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Prisoners can now have personal computers in cells

Prisoners in South Africa can now have access to personal computers in their cells following an order handed down this week by the Supreme Court of Appeal (SCA) in Bloemfontein on the rights of inmates to further education.

This comes after a prisoner challenged a decision by the Department of Correctional Services turning down his request to use a personal computer in his cell to progress his studies.

Mbalenhle Sidney Ntuli, who since July 2018 is serving a 20-year sentence at the Johannesburg Medium C Correctional Centre, had registered with the Oxbridge Academy to pursue a computer studies course, with a focus on data processing.

He required the use of a computer to do so.

On 6 August 2018, Ntuli addressed a request to the head of the prison asking for permission to use his personal computer in his cell for his studies.

Ten days later, he received a response turning down his request on the basis that the department’s education policy did not allow personal computers in cells.

Ntuli escalated his request to the department’s regional commissioner, with no better outcome.

She responded as follows: “Due to security challenges of offenders utilising computers and laptops for other activities except for study purposes at most correctional centres, the offender cannot be allowed to have the computer in his cell but will be afforded an opportunity to use the computer room for study purposes.”

Ntuli decided to challenge the policy in the Gauteng High Court, which found that the policy infringed the constitutional right to further education in terms of Section 29(1)(b) of the Constitution and also constituted unfair discrimination.

The Minister of Justice and Correctional Services, together with the National Commissioner of Correctional Services and the head of Leeuwkop Medium ‘C’ Correctional Centre, then appealed to the SCA.

The SCA examined the policy and its objective and noted that the policy permits a prisoner to use a personal computer for their studies, but only in a designated room and during certain specified times.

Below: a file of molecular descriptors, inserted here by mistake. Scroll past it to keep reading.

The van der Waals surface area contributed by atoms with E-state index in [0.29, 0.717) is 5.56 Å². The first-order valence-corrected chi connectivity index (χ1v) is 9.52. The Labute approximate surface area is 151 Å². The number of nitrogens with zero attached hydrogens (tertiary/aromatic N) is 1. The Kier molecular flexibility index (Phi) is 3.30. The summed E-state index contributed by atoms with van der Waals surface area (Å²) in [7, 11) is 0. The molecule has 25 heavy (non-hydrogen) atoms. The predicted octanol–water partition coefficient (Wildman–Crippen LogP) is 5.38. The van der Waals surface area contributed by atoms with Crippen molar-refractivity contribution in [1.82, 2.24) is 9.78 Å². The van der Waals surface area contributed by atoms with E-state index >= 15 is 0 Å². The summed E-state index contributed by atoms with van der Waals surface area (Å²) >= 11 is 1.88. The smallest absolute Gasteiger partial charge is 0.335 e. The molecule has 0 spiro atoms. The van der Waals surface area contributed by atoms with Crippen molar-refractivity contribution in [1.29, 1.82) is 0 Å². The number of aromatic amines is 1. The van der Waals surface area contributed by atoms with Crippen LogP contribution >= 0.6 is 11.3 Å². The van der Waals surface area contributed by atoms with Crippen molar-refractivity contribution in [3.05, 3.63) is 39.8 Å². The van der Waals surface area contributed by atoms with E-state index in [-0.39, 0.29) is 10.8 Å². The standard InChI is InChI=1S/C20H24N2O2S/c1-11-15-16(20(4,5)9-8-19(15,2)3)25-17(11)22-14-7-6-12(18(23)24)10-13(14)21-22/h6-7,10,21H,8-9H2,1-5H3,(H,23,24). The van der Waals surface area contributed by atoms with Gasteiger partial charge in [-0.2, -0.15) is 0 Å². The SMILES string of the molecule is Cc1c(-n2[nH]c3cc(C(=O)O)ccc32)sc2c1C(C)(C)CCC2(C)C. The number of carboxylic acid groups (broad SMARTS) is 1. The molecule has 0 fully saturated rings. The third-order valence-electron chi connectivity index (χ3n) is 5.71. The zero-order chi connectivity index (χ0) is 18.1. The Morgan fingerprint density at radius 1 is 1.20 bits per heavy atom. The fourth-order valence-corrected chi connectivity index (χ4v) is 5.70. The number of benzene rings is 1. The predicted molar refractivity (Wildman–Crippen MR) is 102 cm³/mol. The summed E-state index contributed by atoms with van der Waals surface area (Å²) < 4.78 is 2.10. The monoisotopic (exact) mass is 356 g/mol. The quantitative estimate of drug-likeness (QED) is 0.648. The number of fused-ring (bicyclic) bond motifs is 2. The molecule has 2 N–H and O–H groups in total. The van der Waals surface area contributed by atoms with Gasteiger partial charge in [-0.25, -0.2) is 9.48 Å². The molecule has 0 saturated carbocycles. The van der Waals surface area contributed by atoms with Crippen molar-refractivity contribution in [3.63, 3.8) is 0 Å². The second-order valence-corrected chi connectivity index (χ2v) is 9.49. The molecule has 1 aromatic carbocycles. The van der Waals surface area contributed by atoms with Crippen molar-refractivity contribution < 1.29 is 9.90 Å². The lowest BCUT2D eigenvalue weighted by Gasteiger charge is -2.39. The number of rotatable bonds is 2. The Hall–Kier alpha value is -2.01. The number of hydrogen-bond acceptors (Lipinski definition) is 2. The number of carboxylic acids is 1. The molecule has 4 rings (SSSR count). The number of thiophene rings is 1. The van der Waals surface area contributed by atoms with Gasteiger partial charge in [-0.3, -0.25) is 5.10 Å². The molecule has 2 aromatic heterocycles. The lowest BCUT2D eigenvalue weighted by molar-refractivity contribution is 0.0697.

The policy however excluded the use by a prisoner of their personal computer for study purposes in their cell.

The policy was challenged on two grounds: the first being that it amounted to unfair discrimination in terms of the Promotion of Equality and the Prevention of Unfair Discrimination Act 4 of 2000 and, secondly, that it infringed the constitutional right to further education.

With regards to the first challenge, the SCA found that the judge of the High Court who heard the matter was not designated as a judge of the Equality Court.

The High Court thus did not enjoy jurisdiction to make an order in terms of the Equality Act.

The order of the High Court declaring the policy to constitute unfair discrimination was accordingly set aside.

As to the second challenge, the SCA found that the right to further education is, at a minimum, a right to pursue further education, free of state interference.

Ntuli was prevented from effectively pursuing his chosen course of study.

The policy was therefore found to infringe his right to further education.

The SCA examined the blanket exclusion set out in the policy as well as the justifications proffered by the appellants, namely that sufficient access was provided during the hours set out in the policy and that security concerns militated against allowing electronic devices in cells.

However, the SCA was of the view that these justifications were insufficient to warrant limiting Ntuli’s fundamental rights.

In his ruling handed down on Wednesday, acting judge of appeal Judge David Unterhalter ordered the appellants to reformulate the policy within 12 months in order to ensure its compliance with the constitutional right of prisoners to pursue further education.

In the meantime, the SCA ordered that prisoners, on stipulated conditions, must be permitted access to their personal computers in their cells to pursue further education courses.

“As to the substance of the remedy, the blanket prohibition in the policy upon the use by prisoners of personal computers in their cells cannot stand. It is invalid and must be set aside,” Judge Unterhalter ruled.

“There are different ways in which the policy could be formulated so as to bring it into conformity with the Constitution, and the appellants should be afforded an opportunity to do so,” he added.

“Twelve months would be a reasonable time within which to accomplish this task.

“I consider that it would be just and equitable, therefore, to suspend the order of invalidity for this period of time to allow the appellants to revise their policy.” – Staff Reporter

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